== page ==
The Delicious Izakaya Maze in Shibuya
Ebisu Yokocho is a covered street lined with Japanese izakaya pubs, located near Ebisu station in Shibuya ward, in the south-west of Tokyo. These small bars, usually of only a dozen seats, offer an intimate and friendly atmosphere to their customers, far from the large city’s impervious agitation.
In Japanese, the term yokocho literally means "side street". More precisely, it refers to the side street of a main avenue, usually at the exit of a station, where line up small plebeian bars called izakaya. For a long time, the yokocho were mainly the domain of middle-aged salary-men to drink a few beers 🍺 after work. In the last few years however, the izakaya have also started to attract younger adults, men and women alike, who enjoy gathering in these narrow places for their unaffected and warm ambiance.
Ebisu Yokocho was born from the neighborhood’s inhabitants will to preserve their lifestyle against the bustling of Shibuya and its large entertainment venues. The human-sized covered passage is home to about twenty independent eateries, serving a delicious display of Japanese popular staple food, such as:
- Oden hot-pots;
- Okonomiyaki omelets;
- Korokke fried croquettes;
- Yakitori grilled skewers;
- Fresh fish or meat sushi 🍣 and sashimi.
Some places have original specialties such as dishes mainly based on mushrooms or beef tongue. There are also 2 restaurants of cuisine of the world, as well as a bar which is also a karaoke that provides a musical background in the evening. Since the Covid 🦠, some of the izakaya have a take-out option.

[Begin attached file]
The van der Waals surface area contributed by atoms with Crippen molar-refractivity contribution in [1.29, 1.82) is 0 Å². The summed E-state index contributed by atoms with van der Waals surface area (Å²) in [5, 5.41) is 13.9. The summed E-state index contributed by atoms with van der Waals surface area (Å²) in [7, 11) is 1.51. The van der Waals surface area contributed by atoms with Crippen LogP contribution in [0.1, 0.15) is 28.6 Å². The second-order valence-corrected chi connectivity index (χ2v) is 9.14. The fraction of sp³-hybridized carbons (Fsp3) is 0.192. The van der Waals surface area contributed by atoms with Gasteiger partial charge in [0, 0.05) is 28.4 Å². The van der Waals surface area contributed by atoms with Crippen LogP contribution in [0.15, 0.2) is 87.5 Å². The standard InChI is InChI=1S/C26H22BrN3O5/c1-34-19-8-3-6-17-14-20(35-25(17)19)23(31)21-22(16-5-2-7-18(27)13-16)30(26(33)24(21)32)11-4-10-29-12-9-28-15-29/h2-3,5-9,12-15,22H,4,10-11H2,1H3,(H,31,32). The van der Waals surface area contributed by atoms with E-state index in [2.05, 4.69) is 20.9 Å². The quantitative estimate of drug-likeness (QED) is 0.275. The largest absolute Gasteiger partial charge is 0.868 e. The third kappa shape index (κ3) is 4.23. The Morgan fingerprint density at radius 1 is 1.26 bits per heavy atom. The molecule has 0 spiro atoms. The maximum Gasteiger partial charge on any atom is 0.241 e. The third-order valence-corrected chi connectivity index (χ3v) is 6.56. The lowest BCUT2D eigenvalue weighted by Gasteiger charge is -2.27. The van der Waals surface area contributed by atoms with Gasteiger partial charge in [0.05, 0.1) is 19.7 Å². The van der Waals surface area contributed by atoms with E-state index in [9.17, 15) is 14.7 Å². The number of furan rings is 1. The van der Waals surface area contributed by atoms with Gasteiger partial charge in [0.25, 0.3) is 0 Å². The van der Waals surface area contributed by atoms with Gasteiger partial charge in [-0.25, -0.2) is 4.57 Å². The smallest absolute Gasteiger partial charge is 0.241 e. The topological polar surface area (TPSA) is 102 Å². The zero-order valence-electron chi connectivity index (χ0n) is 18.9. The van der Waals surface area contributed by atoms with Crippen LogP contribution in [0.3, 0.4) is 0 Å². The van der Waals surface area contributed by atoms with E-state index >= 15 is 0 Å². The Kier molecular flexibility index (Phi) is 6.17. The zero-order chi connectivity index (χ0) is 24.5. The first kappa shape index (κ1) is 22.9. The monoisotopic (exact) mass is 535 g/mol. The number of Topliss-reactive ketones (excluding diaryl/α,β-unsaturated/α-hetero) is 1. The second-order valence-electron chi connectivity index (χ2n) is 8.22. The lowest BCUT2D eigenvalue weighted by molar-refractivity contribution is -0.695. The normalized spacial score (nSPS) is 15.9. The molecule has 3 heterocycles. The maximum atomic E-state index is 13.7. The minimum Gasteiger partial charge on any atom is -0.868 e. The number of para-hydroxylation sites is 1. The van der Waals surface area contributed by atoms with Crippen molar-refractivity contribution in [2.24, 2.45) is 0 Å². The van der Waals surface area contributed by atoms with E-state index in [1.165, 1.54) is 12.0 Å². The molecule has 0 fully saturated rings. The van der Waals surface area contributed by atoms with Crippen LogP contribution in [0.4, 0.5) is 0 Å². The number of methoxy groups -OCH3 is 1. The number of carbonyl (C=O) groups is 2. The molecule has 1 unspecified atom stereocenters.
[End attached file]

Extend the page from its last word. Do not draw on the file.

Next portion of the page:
A convivial address for an authentic night out
The izakaya pubs fill from the end of the afternoon, as the night is falling and red lanterns 🏮 are lit up. People come to snack and have a drink after work or after a day of sightseeing, in groups of colleagues or friends. The relaxed atmosphere fosters lively and joyful conversations. Customers and owners end up chatting freely, groups mingle and the evening passes in the blink of an eye.
From the sliding doors at the entrance of Ebisu Yokocho, it is almost impossible to guess the existence of such a labyrinth of small shops in the heart of the capital. The abundant decoration, with a touch of nostalgia, is made of bits and pieces. The impression of entering another Japan, more intimate and authentic, is very enjoyable and one can easily understand why the neighborhood’s inhabitants are striving to protect it.